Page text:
Kirk Bachmann: Oh, that’s amazing.

Nikhil Abuvala: Ten days ago. She’s absolutely the greatest little woman. She was 5-foot, she’s now 4-foot, ten, I think. She’s shrinking with age.

Kirk Bachmann: She better not hear you say that.

Nikhil Abuvala: Oh no. We make fun of her all the time. It’s so hilarious.

The beginning part of my life, I spent so much time with her. Her passion has always been cooking. My mother is a white woman from Long Island, New York. When she joined the family – my mother is a great cook in her own right – but she had to learn to make Indian food, because it was like a requirement to join our family.

My grandmother raised me. She was always cooking. It was just me and her. I joined her, and she directed me around the kitchen to tell me what to do, whether it was standing on this little chair and rolling flatbreads, or grabbing spices, or stirring something. My first memories I ever really had was with her and cooking and doing all that. Just so wonderful.

Although the very first memory I have is in that same house we were. There was a screen door that had a lock on it. She went outside to smoke, and I pushed the door and it locked. She was locked out. I remember her screaming at me, trying to get her in, and I didn’t understand. So my very first memory is locking my grandmother out of the house just for a couple hours – or it felt like a couple hours. And then the second memory would be cooking with her.

Kirk Bachmann: How proud of you is she?

Nikhil Abuvala: She’s immensely proud. It took her a while to figure it out. We’ll get into that a little later. She’s immensely proud. She’s such a wonderful woman. She has so many grandkids and great-grandkids now with my other cousins. She’s really the matriarch of our family.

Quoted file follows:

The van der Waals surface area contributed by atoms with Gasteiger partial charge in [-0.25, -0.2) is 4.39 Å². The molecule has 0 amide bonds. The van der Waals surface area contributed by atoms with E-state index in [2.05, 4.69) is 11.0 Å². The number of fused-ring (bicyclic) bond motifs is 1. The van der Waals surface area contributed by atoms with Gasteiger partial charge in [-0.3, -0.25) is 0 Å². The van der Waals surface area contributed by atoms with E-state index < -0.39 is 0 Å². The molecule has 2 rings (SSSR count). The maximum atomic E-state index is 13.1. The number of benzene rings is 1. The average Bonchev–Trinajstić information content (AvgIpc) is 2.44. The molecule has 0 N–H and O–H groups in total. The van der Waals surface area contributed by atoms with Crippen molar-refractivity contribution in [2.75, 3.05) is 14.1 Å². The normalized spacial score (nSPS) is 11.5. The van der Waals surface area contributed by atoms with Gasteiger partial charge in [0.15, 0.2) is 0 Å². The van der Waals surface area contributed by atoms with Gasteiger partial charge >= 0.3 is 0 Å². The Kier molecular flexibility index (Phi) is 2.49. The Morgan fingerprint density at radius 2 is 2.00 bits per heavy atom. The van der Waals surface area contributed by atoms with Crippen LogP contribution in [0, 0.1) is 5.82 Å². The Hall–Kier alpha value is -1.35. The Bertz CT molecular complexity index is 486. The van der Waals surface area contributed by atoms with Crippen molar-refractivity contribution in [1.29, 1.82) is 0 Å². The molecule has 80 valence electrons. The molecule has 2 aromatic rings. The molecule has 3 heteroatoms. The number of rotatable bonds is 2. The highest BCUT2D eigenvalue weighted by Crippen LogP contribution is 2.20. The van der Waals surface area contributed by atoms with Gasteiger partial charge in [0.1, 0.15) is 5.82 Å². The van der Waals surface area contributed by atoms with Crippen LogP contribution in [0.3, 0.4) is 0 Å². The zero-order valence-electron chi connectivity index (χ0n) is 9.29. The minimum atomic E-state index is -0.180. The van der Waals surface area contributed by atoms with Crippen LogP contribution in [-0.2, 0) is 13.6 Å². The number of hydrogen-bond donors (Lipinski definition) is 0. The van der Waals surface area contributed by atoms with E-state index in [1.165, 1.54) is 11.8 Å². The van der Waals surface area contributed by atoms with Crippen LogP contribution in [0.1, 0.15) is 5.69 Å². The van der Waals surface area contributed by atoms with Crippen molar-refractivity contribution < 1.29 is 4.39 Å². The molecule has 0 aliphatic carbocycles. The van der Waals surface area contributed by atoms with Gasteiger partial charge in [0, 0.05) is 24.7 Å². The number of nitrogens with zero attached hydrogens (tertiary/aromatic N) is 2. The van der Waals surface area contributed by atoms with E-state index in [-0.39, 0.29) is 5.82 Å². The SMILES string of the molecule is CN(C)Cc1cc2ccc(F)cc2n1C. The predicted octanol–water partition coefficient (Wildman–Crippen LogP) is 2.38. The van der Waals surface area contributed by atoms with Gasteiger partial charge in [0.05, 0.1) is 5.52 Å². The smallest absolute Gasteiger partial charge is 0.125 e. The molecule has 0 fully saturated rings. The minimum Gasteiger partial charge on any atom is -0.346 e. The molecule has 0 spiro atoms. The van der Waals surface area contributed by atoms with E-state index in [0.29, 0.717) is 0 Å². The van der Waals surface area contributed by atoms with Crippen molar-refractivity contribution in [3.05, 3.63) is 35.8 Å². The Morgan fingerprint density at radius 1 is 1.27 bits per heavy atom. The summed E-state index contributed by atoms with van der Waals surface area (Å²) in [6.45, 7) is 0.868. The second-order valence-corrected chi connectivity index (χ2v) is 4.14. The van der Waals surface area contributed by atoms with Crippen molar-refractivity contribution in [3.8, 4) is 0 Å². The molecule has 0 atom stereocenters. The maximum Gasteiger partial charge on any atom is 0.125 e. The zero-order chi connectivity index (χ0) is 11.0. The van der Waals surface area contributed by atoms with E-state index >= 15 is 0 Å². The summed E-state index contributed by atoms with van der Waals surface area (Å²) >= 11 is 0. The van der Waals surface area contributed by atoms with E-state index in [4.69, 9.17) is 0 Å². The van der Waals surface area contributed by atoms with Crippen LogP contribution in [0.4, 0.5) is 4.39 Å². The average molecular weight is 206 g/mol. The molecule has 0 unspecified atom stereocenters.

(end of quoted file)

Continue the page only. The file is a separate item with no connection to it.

Kirk Bachmann: I love it. Was it your grandmother or your parents that enrolled you in sushi-making classes?

Nikhil Abuvala: It was actually my mother. One of the big things with my family was we wouldn’t get big gifts, but we would go travel. Traveling was always a big part of it. One of my first forays into strange food – for me, Indian food was normal, and American food was normal – but when I was 8 years old, I first got into sushi.

My dad was playing a joke on me about this sushi restaurant. He told me I would eat sushi if I would eat anything that was put in front of me no matter what. This big black cauldron comes out. They open the lid, and there are four little octopus swimming around. He said, “You have to eat that.” So my first time ever experiencing sushi I had baby, live octopus. As an 8-year-old boy, I was grossed out and also very excited at the same time. I never really looked back.

This passion for sushi and Asian cuisine and Japanese culture and Chinese culture grew immensely in that moment. I would bug my parents all the time: “I want to learn how to make sushi. I want to do this.” When I was 13, my mom said, two weeks before my 13th birthday. She said, “There’s this little cooking class in our town. Let’s go.” So I went. It was me and a bunch of 35-year-old women learning how to make sushi. It was so much fun.

Kirk Bachmann: Do those techniques find their way into Roux 30a?

Nikhil Abuvala: Yeah. There’s a lot of things. Asian cleanliness. That’s a big thing for us. Clean flavors. The appreciation for each ingredient on its own before you try to dilute it with other things and try to transform it. First we try to appreciate one ingredient, and then we can either layer it – layer that ingredient multiple ways and make it more complex. But some of the best food? A carrot can just be a carrot.